The Defendants argued that the presence of security staff patrolling the area within an hour of the Plaintiff’s encounter with the wire supported their argument that the wire did not exist for such a period of time that it could have been corrected through the exercise of reasonable care.  

The court denied the Motion for Summary Judgment indicating that the question of whether a landowner had constructive notice of a dangerous condition was an issue to be left to the jury to decide where reasonable minds could differ on the issue.  

Anyone wishing to review a copy of this decision may click this LINK. 

Source:  “Digest of Recent Opinions” Pennsylvania Law Weekly (May 23, 2017).  

Friday, July 7, 2017

TORT TALK PRACTICE TIP


LOOK AHEAD

Periodically look ahead on your calendar 30-45 days to see what’s coming down the pike.  Lawyers hate surprises; clients hate them more. 

By repeatedly looking ahead you may be lucky enough to never again experience that awful feeling in the pit of your stomach that comes when you forgot to tell a client about tomorrow’s settlement conference with the court.

Looking ahead on your calendar also allows you to get a jump start on that motion or brief that may be due 30 days or so down the line.  Having more time to write means having more time to research and edit, and re-edit, which guarantees a better final product that covers all of the applicable law and argument.  

Thursday, July 6, 2017

Diversity Minimum Dollar Amount Found to be Met in Federal Court UIM Bad Faith Action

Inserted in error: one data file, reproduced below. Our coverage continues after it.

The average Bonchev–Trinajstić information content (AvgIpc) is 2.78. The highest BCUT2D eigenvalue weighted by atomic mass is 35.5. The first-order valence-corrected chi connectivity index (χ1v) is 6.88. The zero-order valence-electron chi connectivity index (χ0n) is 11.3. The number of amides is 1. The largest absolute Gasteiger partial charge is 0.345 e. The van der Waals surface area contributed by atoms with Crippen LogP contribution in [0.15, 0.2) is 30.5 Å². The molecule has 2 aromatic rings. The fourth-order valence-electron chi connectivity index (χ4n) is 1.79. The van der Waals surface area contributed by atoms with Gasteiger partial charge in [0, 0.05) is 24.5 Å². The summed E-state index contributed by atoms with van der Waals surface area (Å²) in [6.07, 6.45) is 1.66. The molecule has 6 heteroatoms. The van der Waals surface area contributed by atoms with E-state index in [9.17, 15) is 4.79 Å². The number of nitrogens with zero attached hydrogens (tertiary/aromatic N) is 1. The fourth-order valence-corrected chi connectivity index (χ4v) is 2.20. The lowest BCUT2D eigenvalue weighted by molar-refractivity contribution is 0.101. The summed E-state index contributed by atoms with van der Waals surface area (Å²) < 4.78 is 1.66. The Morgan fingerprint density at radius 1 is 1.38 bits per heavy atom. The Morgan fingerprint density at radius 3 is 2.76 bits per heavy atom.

In the case of Koerner v. GEICO, No. 17-455 (M.D. Pa. May 18, 2017 Conaboy, J.), the court refused to remand a post-Koken UIM/bad faith litigation to state court.  

In part, the court found that the diversity minimum dollar amount was met because the Complaint sought punitive damages for bad faith which the court found, in theory, makes the amount controversy in excess of $75,000.00.   The court therefore found that federal court jurisdiction was proper regardless of the amount of uninsured motorist coverage available under the policy. 

Anyone wishing to review the Koerner decision may click this LINK.

I send thanks to Attorney Lee Applebaum of the Philadelphia law firm of Fineman, Krekstein & Harris, and the writer of the Pennsylvania and New Jersey Insurance Bad Faith Case Law blog, for bringing this case to my attention.   

Wednesday, July 5, 2017

Post-Koken Venue Decision out of Dauphin County

In a Post-Koken case from back in December, 2016 entitled Colman v. Malave and State Farm, No. 2015-CV-10242 CV (C.P. Dauph. Co. Dec. 13, 2016 Tully, J.), the court granted a tortfeasor Defendant's Preliminary Objections to the Plaintiff's Amended Complaint and transferred venue of the case to Lancaster County.

According to the Opinion, the accident occurred in Lancaster County and the tortfeasor Defendants resided in Lancaster County.  The court otherwise noted that there was no forum selection clause in the State Farm policy and that, in any event, the tortfeasor Defendants and the UIM carrier were not joint tortfeasors for venue purposes or otherwise.

This Opinion is also interesting in its review of the law of the case doctrine given that this decision essentially overruled a prior decision of another judge on the same bench in the same case and on the same issues.

Anyone wishing to review this decision may click this LINK.

Source:  CLE Materials from Annual Auto Law Update Seminar by Pennsylvania Association for Justice.

Friday, June 30, 2017

Amount of Advertising in a County by a Defendant Does Not Support Venue; Transfer of Venue Granted